What you need to know
Ellen Lafargue, AuD, CCC-A
The over-the-counter hearing aid bill that passed in the Senate recently is making quite a stir in audiological, hearing aid industry, and consumer circles. If signed into law, it will clear the way for the FDA to designate a new category of “basic” hearing aids that will be available to people with hearing loss without the intervention of an audiologist or other hearing health professional.
OTC hearing aids have the potential to increase competition and create more affordable amplification options for consumers with milder degrees of hearing loss. The average price of a hearing aid is approximately $2,300, according to a 2015 report from the President’s Council of Advisors on Science and Technology. Since price is a barrier to trial, the availability of lower-cost OTC devices might have a positive impact on hearing aid adoption rates.
Many audiologists feel that this will be the end of hearing health care as we know it. I do share certain reservations, but mostly I do support greater access to hearing health care. And I encourage the availability of new lower-cost hearing aids which will inspire more people to give amplification a try. Consider these facts:
Currently, 48 million Americans have hearing loss
Only 20% of those who could benefit from hearing aids use them
Untreated hearing loss is associated with social withdrawal, communication difficulties, depression, cognitive decline and a greater susceptibility to falls
The use of hearing aids helps alleviate these risks
Navigating this brave new world
Let’s enter this brave new world, however, with some reasonable expectations.
The current bill passed in the Senate proposes that OTC aids would be available for people with mild to moderate hearing loss. I can only wholeheartedly support this bill if it is modified so that the OTC aids are for individuals with only a mild loss. Those with a greater degree of hearing loss – moderate or more severe loss – will require input from a licensed audiologist to receive appropriate benefit. That said, having a mild hearing loss doesn’t necessarily mean having mild problems. So if there are any questions or concerns, even with an OTC hearing aid, I highly recommend consulting with an audiologist.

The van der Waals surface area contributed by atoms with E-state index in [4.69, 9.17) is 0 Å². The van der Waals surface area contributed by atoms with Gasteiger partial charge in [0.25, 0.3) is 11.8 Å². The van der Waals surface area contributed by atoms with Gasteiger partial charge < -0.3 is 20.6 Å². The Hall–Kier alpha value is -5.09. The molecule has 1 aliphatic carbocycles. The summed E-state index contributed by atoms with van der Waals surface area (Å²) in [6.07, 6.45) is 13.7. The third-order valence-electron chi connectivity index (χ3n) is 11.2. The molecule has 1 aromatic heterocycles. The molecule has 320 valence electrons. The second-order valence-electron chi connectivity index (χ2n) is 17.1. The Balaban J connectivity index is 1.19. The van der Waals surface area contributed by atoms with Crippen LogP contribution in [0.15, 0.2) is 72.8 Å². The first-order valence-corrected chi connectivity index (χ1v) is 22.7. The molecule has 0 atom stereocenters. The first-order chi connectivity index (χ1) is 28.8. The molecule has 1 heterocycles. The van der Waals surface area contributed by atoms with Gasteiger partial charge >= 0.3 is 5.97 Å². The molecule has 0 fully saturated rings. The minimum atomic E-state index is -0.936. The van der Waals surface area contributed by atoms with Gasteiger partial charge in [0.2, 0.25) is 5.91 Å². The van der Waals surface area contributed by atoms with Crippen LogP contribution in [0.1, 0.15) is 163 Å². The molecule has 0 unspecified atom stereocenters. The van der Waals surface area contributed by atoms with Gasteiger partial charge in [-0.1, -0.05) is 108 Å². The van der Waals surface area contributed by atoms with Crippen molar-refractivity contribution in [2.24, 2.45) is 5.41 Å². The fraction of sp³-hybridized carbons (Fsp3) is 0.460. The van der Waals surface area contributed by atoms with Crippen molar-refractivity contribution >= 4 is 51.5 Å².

study conducted earlier this year. The audiology team at CHC works hard with each and every client to ensure he or she is getting the maximum benefit from amplification.
We do not yet know what features will be incorporated into OTC hearing aids in the future. After this bill becomes law, the FDA will establish guidelines governing the new hearing aid marketplace, but that will take some time. It could be three years before OTC aids are readily available to consumers. I encourage everyone, in the interim, to be proactive in addressing their hearing health needs. The fitting of hearing aids is both an art and a science. It requires a comprehensive audiological evaluation as well as an understanding of the individual’s unique hearing and communication needs, given lifestyle, career and leisure demands.
In an age of OTC hearing aids, I would encourage people to continue to seek the counsel of a licensed audiologist to ensure you’re getting the device that’s right for your hearing ability and properly tuned features. At CHC you will be able to choose from a vast array of the finest hearing instruments – including OTC products as soon as they become available.
I look forward to sharing more on this topic as soon as the FDA determines the guidelines and we have a better sense of the timeline.
Wishing all of you a happy and healthy August!